• Fossil Creek Trail – 11/29/2023 Report: Not recommended.  Packed and rough with open water and thin ice at all the creek crossings. The trail crew made it all the way to Windy Gap Cabin but it was challenging.  Access from the Fossil Creek Trail to Caribou Bluff Cabin is packed, but Fossil Creek was wide open at the crossing.  Travel not recommended until the creek freezes over.
  • Fossil Gap Trail – 11/21/2023 Report: Not recommended. The crew broke about 4 miles of the trail from the Colorado Creek side to Beaver Creek. The trail has 4 – 8 inches of snow with less in the wind prone areas.  The Beaver Pond had thin ice; the crew was able to cross but broke through on the way back.  Beaver Creek still has an open lead at the crossing heading towards Caribou Bluff cabin.  Travel on this trail is not recommended at this time. 
  • Moose Creek Trail – 11/29/2023 Report: Tracks observed. While traveling past the junction of the Wickersham and Moose Creek trails, the crew noticed snowmobile tracks coming across the Moose Creek Trail.  No details at this time.
  • Windy Creek Trail – 12/5/2023 Report:  Packed, but rough.  The trail crew broke out the trail from Wolf Run to Windy Gap Cabin, but conditions are rough with exposed tussocks, low snow and some icing across the trail. The crew also constructed a small retaining wall along the sidehill, about four miles from Wolf Run Cabin, to help improve access along that steep section.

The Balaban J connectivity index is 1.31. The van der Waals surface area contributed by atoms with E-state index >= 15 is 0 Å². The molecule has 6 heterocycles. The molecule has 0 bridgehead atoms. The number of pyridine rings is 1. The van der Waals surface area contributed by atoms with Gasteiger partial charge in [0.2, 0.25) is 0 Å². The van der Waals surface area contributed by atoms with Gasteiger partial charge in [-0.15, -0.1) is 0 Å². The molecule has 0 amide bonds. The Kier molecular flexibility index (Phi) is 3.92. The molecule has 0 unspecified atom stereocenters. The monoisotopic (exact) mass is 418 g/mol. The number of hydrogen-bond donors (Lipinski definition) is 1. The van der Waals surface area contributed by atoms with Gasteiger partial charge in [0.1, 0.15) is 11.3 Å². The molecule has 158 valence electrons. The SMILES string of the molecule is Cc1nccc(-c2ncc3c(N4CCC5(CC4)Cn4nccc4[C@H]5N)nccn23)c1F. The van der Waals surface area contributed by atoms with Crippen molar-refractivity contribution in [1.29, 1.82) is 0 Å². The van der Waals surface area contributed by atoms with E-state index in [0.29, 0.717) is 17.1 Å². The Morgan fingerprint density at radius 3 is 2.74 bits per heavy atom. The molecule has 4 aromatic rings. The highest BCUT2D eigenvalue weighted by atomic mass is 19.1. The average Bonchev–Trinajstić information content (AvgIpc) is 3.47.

For more details, please call BLM to speak to one of the White Mountain National Recreation Area trail crew at (907) 474-2200 or toll-free at 1(800) 437-7021.  

Safety Recommendations

Trail reports provide information useful to planning and preparations, however trail conditions can change rapidly and there are many other risks associated with using winter trails. Visitors use trails at their own risk and should be prepared for any situation and extreme weather conditions.

Practice #KnowBeforeYouGo principles: 

  • share a trip plan (State Troopers form) with family or friends before you head out
  • check the weather (National Weather Service Fairbanks) before you head out
  • check the highway conditions (511.alaska.gov) before you head out
  • download the winter recreation map onto your phone for off-grid use.
  • bring more water, food, and fuel than you should need for your trip
  • bring a satellite communication device, more than one if possible
  • plan for mechanical breakdowns and weather conditions to deteriorate rapidly
  • if you become stranded, do not separate from your party 
  • Alaska is Bear Country:  No matter the season, always remain bear aware. Don’t leave food or garbage in cabins or shelters.